Should you have a tech code of conduct for yourself?

You know how when the “government” of America was formed, it was supposed to be insanely “limited” to prevent things from getting out of control? Well – look to today to see what happens when things aren’t kept in check. The same logic can also be applied to tech. And why a technology code of conduct is important now more than ever.

Technology, as it evolves – does have some benefits. “Some” is the key operative. However, when you let it CONSUME your life – well, it gets out of control in ways you haven’t begun to realize (yet) because you’re still having fun and supposedly “reaping” the so-called “benefits” (as you’re led to believe) of such a lifestyle.

Famous last words…

Phones are still the central hub of everyone’s life in 2021

All it takes is an hour of casual observation of ANY city street. NYC, Jersey suburbs, or even far away rural enclaves – the evidence is identical. People are “connected” no matter which direction you look.

It could be “augmented reality” games or the impossible to stop looking at (and comparing your life to…) social media sites.

The psychological model is complete. People cannot and will not let go. Nothing else matters to them. There is no debate – and if you attempted to start one, you’d be talking to a blank wall.

That is the sad part, that hardly anyone is self-analyzing the meaning of this tsunami of technology and “must-haves.” And those that do – get “shunned” as being out of touch. Here’s an internet meme for you: Wow. Just Wow. (Hate that!)

Why let technology and communication be your ruler?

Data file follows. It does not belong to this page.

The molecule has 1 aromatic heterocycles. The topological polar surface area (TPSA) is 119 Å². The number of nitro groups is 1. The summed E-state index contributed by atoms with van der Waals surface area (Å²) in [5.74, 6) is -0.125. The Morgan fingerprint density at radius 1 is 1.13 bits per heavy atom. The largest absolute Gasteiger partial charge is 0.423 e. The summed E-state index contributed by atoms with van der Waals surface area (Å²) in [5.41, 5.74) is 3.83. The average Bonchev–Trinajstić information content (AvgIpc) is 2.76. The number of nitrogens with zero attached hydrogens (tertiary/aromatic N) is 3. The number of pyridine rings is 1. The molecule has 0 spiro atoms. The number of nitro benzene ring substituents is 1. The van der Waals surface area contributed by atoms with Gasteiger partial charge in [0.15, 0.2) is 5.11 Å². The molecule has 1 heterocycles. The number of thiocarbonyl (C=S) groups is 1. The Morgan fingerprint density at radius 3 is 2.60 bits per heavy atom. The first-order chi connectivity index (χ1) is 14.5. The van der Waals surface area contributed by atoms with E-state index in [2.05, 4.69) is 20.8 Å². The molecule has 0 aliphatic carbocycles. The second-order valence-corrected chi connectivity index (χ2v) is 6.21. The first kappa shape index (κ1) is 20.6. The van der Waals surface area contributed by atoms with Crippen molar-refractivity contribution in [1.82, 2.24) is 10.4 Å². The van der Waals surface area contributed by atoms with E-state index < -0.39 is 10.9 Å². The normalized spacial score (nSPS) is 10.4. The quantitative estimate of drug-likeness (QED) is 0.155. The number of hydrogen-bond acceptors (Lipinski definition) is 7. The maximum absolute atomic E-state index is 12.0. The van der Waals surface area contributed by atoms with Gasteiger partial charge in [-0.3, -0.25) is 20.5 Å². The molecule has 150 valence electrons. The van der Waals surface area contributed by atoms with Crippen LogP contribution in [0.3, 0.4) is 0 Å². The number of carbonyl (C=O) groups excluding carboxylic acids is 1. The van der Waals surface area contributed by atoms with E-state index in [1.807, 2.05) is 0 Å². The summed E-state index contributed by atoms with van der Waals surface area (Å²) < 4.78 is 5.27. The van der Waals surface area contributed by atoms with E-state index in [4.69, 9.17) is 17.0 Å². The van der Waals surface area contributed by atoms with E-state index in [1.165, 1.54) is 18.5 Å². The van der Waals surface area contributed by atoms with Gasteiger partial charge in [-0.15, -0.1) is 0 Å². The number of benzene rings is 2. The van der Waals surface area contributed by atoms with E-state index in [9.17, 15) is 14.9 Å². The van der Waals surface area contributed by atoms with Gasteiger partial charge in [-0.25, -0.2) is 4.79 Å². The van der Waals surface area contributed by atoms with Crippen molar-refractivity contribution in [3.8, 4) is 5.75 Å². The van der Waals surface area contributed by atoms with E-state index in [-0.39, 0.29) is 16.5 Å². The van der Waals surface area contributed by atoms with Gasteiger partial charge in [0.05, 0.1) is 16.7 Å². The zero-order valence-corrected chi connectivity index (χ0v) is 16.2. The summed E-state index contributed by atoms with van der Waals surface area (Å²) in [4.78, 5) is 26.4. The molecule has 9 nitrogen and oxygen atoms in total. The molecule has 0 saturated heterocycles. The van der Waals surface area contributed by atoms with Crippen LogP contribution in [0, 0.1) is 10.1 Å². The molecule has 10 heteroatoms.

We started seeing the writing on the wall over a decade ago. It was when I first signed up for Twitter. To see what all the hype was.

Back then – I was saying to myself “what kind of nonsense is this public graffiti-wall-noise-fest? I’m not doing it.”

We didn’t so-called “embrace” Twitter until years later when we realized some folks out there took the bait. Plus, some privacy improvements made the “tool” (if you would call it that) somewhat useful for our endeavors. While we rarely, if ever “converse” (which is impossible) on Twitter or Instagram – we do use some tools to send our published stories automatically. Same goes for half a dozen other moronic social media sites. The less personal involvement I have with that social cesspool, the better. But they say you need to do it in order to be “found” by people these days. No one searches anymore.

But what is all the nonsense that takes place on those platforms? Are we the only ones that find very little real-world value in them?

Tweets, thumbs-up, likes – what good are they?

You know that phrase “anyone who is anyone…?” It meant that if you had at least a few people you knew… Or had some kind of input or influence with or over.

Today? Everyone is anyone. People from all walks of life – regardless if they have 25 “followers” or hundred or thousands of “followers.” When someone “likes” something, or posts an opinion along with a link to the source – THEY ARE literally BLOGGING in under 280 characters. For free.

Without conversation.

Without contemplation. Without a sensible “arena” to have a decent discussion. Opinions fly around like gnats on a hot, humid summer day. There is no rhyme or reason! No “forward progress” whatsoever. Just sound bites. Those are also quickly forgotten unless they become “trending.”

I’ve witnessed what were (maybe) once noble people who might stand a chance at having decent and constructive conversations with other individuals – just get boiled down into social media machines. Even if their livelihood didn’t depend on it. They just “DO IT” because that’s what all the other “digitally talkative” maniacs are doing. Like society in a blender of hell. What does all that chatter produce other than another charity movement to donate to? Cui Bono? Hive mind? Mob mentality?

So what can you do? Well – we’ve taken a path that you might want to consider… see below.

Our tech code of conduct (2021 edition v0.92)

As a preface – this “tech code of conduct” we’ve attempted to institute upon ourselves is a “work in progress” (hence the digital naming format). It’s in “beta mode” at the moment. Your “mileage” may vary…

  1. Eliminate all actual interaction on “social media.”